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In the planning phase of my fieldwork, in the Vice News articles I read about Turkish LGBTQ activism, I felt empathy and hope that I could participate and that my work would help bring visibility to struggles we take for granted in other parts of the world. The reality is simply more complicated. This endless trend in both media and academia of dropping into the strained political climate of far-flung minorities feels, upon reflect, rather orientalist. Can we really do things to help mitigate queer suffering in other places? I still don’t know the answer to this: it’s either that that very impulse is reductive imperialism or, in the halls of the disciplinary conference, it’s of utmost importance to get your story of them out there, preferably in an esteemed-enough press. Queer people are never one single thing; the best generalization I comfortably make about queers is how readily we are essentialized, even by ourselves.

Despite my rosy intentions, my own prejudicing of Turkish queers could not be planned away before I arrived. I do think it was important to experience being somewhat a part of this community for some time. Some of the queers I met in Turkey (and yes, many of them used the English word ‘queer’) said problematic things about other queers, about people of different classes, about women, about trans people, about different ethnic groups. However, I hope we can allow them to be problematic – allow them to be people with dynamic lives, with successes and failures and room to grow – instead of wholesale victims of an oppressive regime and culture.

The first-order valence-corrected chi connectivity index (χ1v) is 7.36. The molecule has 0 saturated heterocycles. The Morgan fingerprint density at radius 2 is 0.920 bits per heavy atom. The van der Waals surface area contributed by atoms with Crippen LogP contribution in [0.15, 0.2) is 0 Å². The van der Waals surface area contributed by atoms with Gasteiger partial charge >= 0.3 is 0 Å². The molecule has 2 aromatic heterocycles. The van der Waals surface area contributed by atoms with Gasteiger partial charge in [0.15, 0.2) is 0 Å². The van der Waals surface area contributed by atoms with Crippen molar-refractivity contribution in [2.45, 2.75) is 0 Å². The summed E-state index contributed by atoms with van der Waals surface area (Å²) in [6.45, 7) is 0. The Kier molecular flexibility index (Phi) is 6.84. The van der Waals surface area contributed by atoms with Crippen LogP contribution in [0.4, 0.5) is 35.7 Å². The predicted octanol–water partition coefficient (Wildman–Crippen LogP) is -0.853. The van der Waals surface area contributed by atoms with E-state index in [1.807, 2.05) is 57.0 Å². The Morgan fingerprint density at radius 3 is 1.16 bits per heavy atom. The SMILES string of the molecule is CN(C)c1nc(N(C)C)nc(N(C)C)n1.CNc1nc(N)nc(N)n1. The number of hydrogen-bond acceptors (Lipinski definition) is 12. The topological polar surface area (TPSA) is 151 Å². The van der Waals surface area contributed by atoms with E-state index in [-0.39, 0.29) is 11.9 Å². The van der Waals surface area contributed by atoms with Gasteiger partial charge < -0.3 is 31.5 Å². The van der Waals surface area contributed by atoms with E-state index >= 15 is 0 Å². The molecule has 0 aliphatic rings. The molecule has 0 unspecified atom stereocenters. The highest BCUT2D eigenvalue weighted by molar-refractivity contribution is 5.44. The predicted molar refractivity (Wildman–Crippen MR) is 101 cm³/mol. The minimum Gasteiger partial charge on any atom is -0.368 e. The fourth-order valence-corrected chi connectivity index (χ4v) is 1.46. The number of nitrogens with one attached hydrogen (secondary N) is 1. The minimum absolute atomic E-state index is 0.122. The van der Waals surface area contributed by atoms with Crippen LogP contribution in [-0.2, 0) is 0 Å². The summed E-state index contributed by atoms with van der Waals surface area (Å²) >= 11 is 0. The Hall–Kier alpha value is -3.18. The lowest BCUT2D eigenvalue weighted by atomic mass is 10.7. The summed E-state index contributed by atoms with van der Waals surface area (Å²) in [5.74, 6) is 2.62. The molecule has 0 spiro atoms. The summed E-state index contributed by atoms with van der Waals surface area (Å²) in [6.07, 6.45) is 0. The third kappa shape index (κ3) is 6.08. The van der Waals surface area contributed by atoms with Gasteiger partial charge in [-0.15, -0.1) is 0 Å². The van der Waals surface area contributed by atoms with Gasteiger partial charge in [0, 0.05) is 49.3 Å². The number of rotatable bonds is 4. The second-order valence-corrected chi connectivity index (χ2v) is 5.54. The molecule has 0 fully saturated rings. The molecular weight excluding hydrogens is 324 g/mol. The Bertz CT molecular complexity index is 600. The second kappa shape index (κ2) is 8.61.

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Hevi, the name of Asya Elmas’ organization, means ‘hope’ in Kurmanji Kurdish. Before I spoke to her, I had heard the new Kurdish-LGBTQ activist group referred to once in a focus group, where some gay Turkish men were discussing the phenomenon of LGBTQ supporters of Erdoğan’s conservative AKP government. The idea of a Kurdish queer consciousness grates at the majority’s desire for an all-encompassing Turkish national identity – and some gays in the community itself share that desire. I wondered and still wonder about this phenomenon, wherein some minorities cheer fiercest for the majority that denies them (we certainly have this in the US with our Twinks for Trump). I sent a message to Hevi’s Facebook page on 14 April 2014, telling whoever was on the other side that I was researching LGBTQ rights in Istanbul and asking if I could meet them for an interview. It was Asya who accepted, asking me to meet that Saturday.

I did not expect to end up in an Armenian cultural centre. At the time, I knew little about Armenians in Turkey, beyond the fact that the government is consistently reluctant to account for the Armenian Genocide. It became clear to me, however, that Armenians, like the Kurds, like the gays, like the Roma, like the Alevis, like the Circassians, like trans, like the Jews, like the environmentalists, and so many social, political, ethnic, and religious others find comfort in the collective discomfort they feel, together, among the other others.